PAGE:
Catholics believe that God’s free initiative demands man’s free response (CCC # 2002). It means we have freedom to choose whether to cooperate with God’s Grace or to reject it. God did not create us to behave like robots, i.e. that we will automatically move in prescribed manner after being switched on by God’s Grace. Thus when Catholics say our nature is weakened, but not totally corrupted by Original Sin, its implication means we still have the ability or freedom to choose between good and evil. Keep in mind that our freedom comes after being first moved by God’ grace – without God’ Grace, he cannot by his own free will move himself toward justice in God’s sight (CCC # 1993). In contrast heresies like Pelagianism and Semi-Pelagianism teach that we can use our freedom to take the first step in our salvation and then God’s Grace will assist us. What does Scripture say regarding our freedom? In the parable of wedding banquet (Matthew 22:1-14) the invited guests were able to reject invitation. The first martyr, Stephen, told those who falsely accused him as those who resisted Holy Spirit (Acts 7:51). In Revelation 3:20 while Christ takes the initiative to knock at our door, it is up to us whether we open the door to welcome Christ or not (note the conditional statement starting with “if”).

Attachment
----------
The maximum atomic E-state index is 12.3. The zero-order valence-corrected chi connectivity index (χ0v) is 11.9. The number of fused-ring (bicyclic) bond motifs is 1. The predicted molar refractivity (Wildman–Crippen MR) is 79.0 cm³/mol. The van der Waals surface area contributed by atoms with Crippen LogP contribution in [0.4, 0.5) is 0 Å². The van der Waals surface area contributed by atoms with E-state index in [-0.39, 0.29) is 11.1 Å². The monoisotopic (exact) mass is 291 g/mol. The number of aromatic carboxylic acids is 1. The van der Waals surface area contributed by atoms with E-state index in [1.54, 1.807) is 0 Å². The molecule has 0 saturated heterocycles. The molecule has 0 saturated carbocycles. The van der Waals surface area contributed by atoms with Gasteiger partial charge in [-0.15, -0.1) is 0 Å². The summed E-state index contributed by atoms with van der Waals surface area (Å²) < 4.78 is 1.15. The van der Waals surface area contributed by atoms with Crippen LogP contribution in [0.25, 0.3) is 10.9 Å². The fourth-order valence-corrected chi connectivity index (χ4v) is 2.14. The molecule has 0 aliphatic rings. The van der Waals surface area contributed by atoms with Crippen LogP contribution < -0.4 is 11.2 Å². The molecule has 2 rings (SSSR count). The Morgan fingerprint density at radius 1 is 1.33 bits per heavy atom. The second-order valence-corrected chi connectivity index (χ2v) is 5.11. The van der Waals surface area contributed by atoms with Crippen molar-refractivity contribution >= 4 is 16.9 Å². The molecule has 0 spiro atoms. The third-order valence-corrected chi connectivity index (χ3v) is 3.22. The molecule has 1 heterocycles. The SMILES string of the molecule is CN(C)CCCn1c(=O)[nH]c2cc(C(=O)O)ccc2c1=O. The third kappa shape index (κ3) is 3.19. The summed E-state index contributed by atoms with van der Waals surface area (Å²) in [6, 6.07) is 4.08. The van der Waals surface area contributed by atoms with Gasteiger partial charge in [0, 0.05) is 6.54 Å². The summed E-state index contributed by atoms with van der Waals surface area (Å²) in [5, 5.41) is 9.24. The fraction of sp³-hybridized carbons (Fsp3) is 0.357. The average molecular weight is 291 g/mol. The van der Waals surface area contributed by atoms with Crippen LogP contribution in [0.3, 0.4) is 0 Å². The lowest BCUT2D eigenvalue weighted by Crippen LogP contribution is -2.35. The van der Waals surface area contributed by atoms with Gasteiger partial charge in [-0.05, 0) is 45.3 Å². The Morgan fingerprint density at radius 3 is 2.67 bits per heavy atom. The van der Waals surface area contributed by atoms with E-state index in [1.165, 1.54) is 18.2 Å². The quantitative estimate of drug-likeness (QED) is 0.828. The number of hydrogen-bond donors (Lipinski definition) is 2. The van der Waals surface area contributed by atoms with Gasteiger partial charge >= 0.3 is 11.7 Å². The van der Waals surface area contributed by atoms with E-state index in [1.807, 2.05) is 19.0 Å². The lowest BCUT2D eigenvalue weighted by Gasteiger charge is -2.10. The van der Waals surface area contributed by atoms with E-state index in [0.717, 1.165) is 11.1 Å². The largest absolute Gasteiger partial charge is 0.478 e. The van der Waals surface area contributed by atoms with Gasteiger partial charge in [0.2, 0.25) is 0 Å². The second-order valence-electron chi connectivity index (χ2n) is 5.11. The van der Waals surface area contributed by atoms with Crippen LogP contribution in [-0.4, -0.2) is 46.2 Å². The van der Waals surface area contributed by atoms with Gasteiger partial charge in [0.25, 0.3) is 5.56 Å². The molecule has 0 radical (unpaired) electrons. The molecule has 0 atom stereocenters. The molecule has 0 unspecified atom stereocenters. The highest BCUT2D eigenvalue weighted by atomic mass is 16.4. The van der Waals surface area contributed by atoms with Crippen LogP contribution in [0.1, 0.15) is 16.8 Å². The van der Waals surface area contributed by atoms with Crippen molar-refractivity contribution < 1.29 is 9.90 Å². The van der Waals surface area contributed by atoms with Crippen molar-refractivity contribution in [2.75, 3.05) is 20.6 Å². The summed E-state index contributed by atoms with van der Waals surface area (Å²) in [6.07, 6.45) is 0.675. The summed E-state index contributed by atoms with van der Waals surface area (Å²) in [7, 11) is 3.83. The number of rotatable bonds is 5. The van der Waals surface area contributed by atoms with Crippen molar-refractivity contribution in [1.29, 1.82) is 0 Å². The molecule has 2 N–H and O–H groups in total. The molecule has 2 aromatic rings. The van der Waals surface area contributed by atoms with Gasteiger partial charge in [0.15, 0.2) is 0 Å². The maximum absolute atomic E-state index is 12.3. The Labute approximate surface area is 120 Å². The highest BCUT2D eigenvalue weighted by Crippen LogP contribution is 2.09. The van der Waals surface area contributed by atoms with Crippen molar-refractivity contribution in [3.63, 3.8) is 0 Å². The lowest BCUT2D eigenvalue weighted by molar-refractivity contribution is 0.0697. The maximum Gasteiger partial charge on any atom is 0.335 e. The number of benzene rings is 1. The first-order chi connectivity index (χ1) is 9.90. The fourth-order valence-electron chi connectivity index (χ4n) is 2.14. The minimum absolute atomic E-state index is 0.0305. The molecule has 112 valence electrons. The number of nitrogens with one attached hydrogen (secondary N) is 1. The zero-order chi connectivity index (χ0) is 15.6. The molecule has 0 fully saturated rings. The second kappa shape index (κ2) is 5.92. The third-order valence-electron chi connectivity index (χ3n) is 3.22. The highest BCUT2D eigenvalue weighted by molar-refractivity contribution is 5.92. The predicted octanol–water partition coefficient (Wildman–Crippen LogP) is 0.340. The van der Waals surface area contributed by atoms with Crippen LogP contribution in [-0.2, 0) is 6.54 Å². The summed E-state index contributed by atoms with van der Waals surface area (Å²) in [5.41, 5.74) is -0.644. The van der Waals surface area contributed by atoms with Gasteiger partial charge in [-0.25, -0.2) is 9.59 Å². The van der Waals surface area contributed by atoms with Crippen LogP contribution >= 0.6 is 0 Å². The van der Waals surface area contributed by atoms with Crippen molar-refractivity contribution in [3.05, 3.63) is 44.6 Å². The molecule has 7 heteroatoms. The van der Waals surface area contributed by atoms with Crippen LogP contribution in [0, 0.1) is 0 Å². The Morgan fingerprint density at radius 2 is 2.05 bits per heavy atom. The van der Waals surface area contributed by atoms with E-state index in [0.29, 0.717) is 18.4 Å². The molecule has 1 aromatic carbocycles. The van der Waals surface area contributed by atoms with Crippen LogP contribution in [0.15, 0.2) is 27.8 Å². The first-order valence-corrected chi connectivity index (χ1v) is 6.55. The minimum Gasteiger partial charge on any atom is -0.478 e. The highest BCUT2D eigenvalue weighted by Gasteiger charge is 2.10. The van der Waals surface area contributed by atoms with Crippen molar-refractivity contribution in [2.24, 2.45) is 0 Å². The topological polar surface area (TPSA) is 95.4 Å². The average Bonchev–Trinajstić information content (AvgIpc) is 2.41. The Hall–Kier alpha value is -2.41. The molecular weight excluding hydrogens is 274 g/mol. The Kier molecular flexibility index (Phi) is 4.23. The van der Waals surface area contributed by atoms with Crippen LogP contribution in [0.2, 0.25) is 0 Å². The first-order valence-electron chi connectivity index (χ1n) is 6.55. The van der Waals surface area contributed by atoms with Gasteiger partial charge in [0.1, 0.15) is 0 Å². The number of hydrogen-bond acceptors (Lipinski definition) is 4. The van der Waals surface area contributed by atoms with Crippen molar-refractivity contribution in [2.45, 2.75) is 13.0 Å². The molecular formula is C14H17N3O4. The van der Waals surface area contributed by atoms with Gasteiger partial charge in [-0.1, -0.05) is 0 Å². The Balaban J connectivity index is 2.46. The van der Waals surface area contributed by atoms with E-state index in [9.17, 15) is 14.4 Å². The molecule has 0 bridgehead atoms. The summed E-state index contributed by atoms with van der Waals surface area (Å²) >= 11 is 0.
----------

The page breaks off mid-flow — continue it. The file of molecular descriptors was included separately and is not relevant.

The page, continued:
Related to God’s Grace and Human Freedom is the next issue, Predestination. Many would say that in Catholicism there is no predestination because we believe in human freedom. This is not true – there is predestination in Catholicism because the initiative of our salvation belongs to God, not to us. God takes the first step by giving us His Grace and we, in using our freedom, response back. Catholics believe in the existence of the Elect, i.e. those whom God predestines to heaven (Matthew 25:34, Acts 13:48, Romans 8:28-30). But Catholics also believe that God predestines no one to hell (CCC # 1037) – this means those who end up in hell do so because they use their freedom to reject God’s grace. Scripture is pretty clear in stating that God gives His Grace through Christ to every one and calls every one through Christ to salvation. For as in Adam all die, so also in Christ shall all be made alive (1 Corinthians 15:22) and For the grace of God has appeared for the salvation of all men (Titus 2:11). Christ came to save the lost (Luke 19:10) and sinners (1 Timothy 1:15), which means all mankind, not only the Elect (CCC # 605, 1019). Obviously not all will go to heaven. God gives His Grace lavishly or in abundance to the Elect (Ephesians 1:7-8). He has mercy but also hardens the hearts of whom He will (cf. Romans 9:18). Thus Catholics believe those who end up in hell also receive God’s grace, which they pervert (Jude 4). The Elect are the ones who have what we call as assurance of salvation. However Catholics believe that unless God reveals it to us we cannot know who the Elect are. In Romans 16:3-16 Paul greeted a number of persons and only Rufus (Romans 16:13) he singled out as God’s Elect. This does not mean the rest will not go to heaven but Paul was given the revelation of only Rufus’ Election. This is the reason why in Catholicism salvation is conditional. Among Scriptural verses that support conditional salvation are: Luke 12:42-46, John 15:1-10, Romans 11:20-33, 1 Corinthians 15:1-2, 2 Corinthians 11:2-3, Hebrews 3:12 and 2 Peter 2:20-21. While Christ said no one can snatch his sheep from his hands (John 10:28) it does not rule out the possibility that His sheep are the ones who decide to leave Him – here we talk about human freedom again. Our salvation does indeed come from God’s grace and we have freedom to receive or to reject it.